A call to curb cellphones in class
WESTON, CONN. — Is the answer true or false? Respond to that via cellphone during class, and you could wind up in the principal's office.
Cellphones may rank as important status symbols among teens, but they're also being used to cheat.
Students need only turn off the phone's sound, type the answer, and hit send. Instantly the student across the room receives the correct answer. These young cellphone users can even transmit messages to someone in another classroom and also record, store, and retrieve test answers.
"Text messaging isn't necessarily creating new cheaters, but it makes it easier for those who cheat to do so," says Donald McCabe, founder of the Center for Academic Integrity (CAI) at Rutgers University in New Brunswick, N.J.
Marketers work hard at enticing the under-18 set with brightly colored cellphones. And many parents love the enhanced sense of security and connection they feel when their children carry cellphones. But for teachers and school administrators, the presence of cellphones anywhere in the school building can cause problems that go above and beyond the cheating threat.
At Pleasantville High School in New York, cellphones aren't allowed in classrooms during the day, says Leah MacDonald, regional director at the New York State Middle School Association, but students can keep them in their lockers.
While the phones have yet to be cited in any cheating cases in this particular Westchester County school, Ms. MacDonald believes they have a divisive effect.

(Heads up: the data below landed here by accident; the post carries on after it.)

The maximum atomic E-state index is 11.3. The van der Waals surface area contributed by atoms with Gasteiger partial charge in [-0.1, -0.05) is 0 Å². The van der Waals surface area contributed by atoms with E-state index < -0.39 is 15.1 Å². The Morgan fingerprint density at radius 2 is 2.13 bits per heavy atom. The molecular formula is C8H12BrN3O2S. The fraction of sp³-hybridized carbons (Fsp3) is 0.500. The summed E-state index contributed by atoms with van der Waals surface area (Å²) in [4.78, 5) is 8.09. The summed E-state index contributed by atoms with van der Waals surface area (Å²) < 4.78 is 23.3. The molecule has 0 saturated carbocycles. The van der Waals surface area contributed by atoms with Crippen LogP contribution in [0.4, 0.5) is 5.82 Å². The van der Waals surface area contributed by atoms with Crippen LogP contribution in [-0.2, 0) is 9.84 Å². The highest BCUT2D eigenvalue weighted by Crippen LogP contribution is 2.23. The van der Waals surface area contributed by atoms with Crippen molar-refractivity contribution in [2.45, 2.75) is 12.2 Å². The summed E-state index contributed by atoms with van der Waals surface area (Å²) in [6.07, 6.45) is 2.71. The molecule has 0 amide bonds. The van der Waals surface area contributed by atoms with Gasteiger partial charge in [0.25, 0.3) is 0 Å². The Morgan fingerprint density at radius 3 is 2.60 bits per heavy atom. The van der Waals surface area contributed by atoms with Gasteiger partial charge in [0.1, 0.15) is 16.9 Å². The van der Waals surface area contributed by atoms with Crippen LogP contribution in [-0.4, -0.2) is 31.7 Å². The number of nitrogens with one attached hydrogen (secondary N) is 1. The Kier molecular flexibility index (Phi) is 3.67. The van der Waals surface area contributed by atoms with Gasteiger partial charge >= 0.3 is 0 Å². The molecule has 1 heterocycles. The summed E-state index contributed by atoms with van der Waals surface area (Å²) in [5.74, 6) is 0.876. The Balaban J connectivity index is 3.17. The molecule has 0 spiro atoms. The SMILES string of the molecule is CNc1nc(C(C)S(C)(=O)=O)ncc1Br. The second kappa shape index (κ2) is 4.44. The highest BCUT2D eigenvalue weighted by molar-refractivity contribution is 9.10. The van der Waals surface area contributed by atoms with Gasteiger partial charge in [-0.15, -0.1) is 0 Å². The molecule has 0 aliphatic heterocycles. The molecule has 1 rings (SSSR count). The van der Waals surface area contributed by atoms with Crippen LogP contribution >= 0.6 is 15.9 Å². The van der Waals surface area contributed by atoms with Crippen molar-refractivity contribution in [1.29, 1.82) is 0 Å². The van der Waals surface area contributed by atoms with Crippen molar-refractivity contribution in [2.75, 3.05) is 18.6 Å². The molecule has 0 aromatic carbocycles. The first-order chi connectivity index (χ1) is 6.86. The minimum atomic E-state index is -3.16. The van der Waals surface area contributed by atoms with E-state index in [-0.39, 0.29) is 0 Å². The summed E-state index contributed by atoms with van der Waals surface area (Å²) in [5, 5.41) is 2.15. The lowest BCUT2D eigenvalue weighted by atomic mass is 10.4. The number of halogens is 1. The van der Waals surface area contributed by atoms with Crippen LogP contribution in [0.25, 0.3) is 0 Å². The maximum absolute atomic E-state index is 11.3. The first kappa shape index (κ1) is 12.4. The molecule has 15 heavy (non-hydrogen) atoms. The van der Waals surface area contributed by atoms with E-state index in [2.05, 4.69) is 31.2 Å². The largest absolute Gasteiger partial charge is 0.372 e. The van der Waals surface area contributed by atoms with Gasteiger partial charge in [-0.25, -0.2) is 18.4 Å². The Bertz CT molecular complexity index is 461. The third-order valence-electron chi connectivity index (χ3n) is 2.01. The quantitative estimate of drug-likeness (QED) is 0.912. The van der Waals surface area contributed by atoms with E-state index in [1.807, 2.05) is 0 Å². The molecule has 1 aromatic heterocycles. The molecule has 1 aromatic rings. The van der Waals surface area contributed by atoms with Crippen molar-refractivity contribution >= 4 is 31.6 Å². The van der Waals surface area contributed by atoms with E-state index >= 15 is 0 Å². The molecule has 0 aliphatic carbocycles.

"There are the kids with the nice clothes and the phones and then there are the kids who wear the same old small backpack. And kids can use cellphones to talk about other kids, a form of bullying," says MacDonald.
But shaping school policy about cellphones often requires negotiation with parents, many of whom hand them to children as young as 10 in an effort to stay in close touch.
"In speaking with parents, we found that many want their [children] to have them for after-school use, so they can find their son or daughter," says Jeannette Stern, principal of Wantagh Middle School on Long Island.
Dr. Stern says that the school worked with parents to create a compromise. No cellphones can be used in school during the day. If students bring phones to school, they are required to keep them out of sight.
"If an adult sees a cellphone during the school day, it is brought to the main office, where the student calls home and explains that a parent must come and pick up the cellphone," says Stern.
In some families, cellphones have become a difficult lesson in teaching children a better sense of responsibility.
"My grandma was getting a new cellphone, so she gave me hers," says Sherri Carey, a ninth- grade student at Pleasantville High School. "I was only supposed to have it for a week, but I kept it for two months." Sherri ran up a $1,600 bill.
Experts advise parents to follow two simple rules: Analyze the phone bill together every month, and tell the teen that he or she will be responsible for the bill if it exceeds the agreed-upon amount. Parents can also help safeguard against cheating by clicking into the phone's text messaging history.
But ultimately it will fall to the schools themselves to reduce cheating. McCabe says the best way to battle the threat of cellphone cheating is for a school to adopt an honor code.
Academic honor codes are the ideal way to deal with the problem, says McCabe, because "they place the responsibility squarely on the students' shoulders."